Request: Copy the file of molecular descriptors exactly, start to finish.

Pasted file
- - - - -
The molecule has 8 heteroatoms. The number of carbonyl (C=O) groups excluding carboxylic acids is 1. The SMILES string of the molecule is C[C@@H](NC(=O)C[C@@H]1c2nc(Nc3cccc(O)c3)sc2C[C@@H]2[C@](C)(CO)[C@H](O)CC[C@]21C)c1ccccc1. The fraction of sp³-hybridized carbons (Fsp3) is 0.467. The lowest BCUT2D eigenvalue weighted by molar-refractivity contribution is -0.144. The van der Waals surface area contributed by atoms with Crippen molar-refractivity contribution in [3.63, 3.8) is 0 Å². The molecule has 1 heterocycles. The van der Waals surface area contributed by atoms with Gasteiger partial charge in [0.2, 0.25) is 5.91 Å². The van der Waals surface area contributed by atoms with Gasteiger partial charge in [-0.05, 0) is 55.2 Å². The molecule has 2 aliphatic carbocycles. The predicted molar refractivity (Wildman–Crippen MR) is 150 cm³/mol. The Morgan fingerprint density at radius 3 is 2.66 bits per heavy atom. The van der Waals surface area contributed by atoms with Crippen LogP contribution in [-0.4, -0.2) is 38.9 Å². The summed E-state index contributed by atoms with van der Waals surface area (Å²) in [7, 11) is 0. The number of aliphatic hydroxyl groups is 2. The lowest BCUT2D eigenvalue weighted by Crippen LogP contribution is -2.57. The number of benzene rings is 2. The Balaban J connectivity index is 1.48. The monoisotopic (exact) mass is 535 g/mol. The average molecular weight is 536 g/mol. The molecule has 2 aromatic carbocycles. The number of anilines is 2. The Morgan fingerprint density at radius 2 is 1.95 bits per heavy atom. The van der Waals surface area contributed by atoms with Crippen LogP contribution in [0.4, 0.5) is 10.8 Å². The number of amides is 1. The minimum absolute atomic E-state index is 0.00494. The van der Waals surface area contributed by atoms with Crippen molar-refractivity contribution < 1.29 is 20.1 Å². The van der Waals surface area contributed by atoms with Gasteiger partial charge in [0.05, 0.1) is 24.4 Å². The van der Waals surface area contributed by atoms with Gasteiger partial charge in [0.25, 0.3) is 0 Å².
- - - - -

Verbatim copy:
The molecule has 8 heteroatoms. The number of carbonyl (C=O) groups excluding carboxylic acids is 1. The SMILES string of the molecule is C[C@@H](NC(=O)C[C@@H]1c2nc(Nc3cccc(O)c3)sc2C[C@@H]2[C@](C)(CO)[C@H](O)CC[C@]21C)c1ccccc1. The fraction of sp³-hybridized carbons (Fsp3) is 0.467. The lowest BCUT2D eigenvalue weighted by molar-refractivity contribution is -0.144. The van der Waals surface area contributed by atoms with Crippen molar-refractivity contribution in [3.63, 3.8) is 0 Å². The molecule has 1 heterocycles. The van der Waals surface area contributed by atoms with Gasteiger partial charge in [0.2, 0.25) is 5.91 Å². The van der Waals surface area contributed by atoms with Gasteiger partial charge in [-0.05, 0) is 55.2 Å². The molecule has 2 aliphatic carbocycles. The predicted molar refractivity (Wildman–Crippen MR) is 150 cm³/mol. The Morgan fingerprint density at radius 3 is 2.66 bits per heavy atom. The van der Waals surface area contributed by atoms with Crippen LogP contribution in [-0.4, -0.2) is 38.9 Å². The summed E-state index contributed by atoms with van der Waals surface area (Å²) in [7, 11) is 0. The number of aliphatic hydroxyl groups is 2. The lowest BCUT2D eigenvalue weighted by Crippen LogP contribution is -2.57. The number of benzene rings is 2. The Balaban J connectivity index is 1.48. The monoisotopic (exact) mass is 535 g/mol. The average molecular weight is 536 g/mol. The molecule has 2 aromatic carbocycles. The number of anilines is 2. The Morgan fingerprint density at radius 2 is 1.95 bits per heavy atom. The van der Waals surface area contributed by atoms with Crippen LogP contribution in [0.4, 0.5) is 10.8 Å². The number of amides is 1. The minimum absolute atomic E-state index is 0.00494. The van der Waals surface area contributed by atoms with Crippen molar-refractivity contribution < 1.29 is 20.1 Å². The van der Waals surface area contributed by atoms with Gasteiger partial charge in [0.05, 0.1) is 24.4 Å². The van der Waals surface area contributed by atoms with Gasteiger partial charge in [0.25, 0.3) is 0 Å².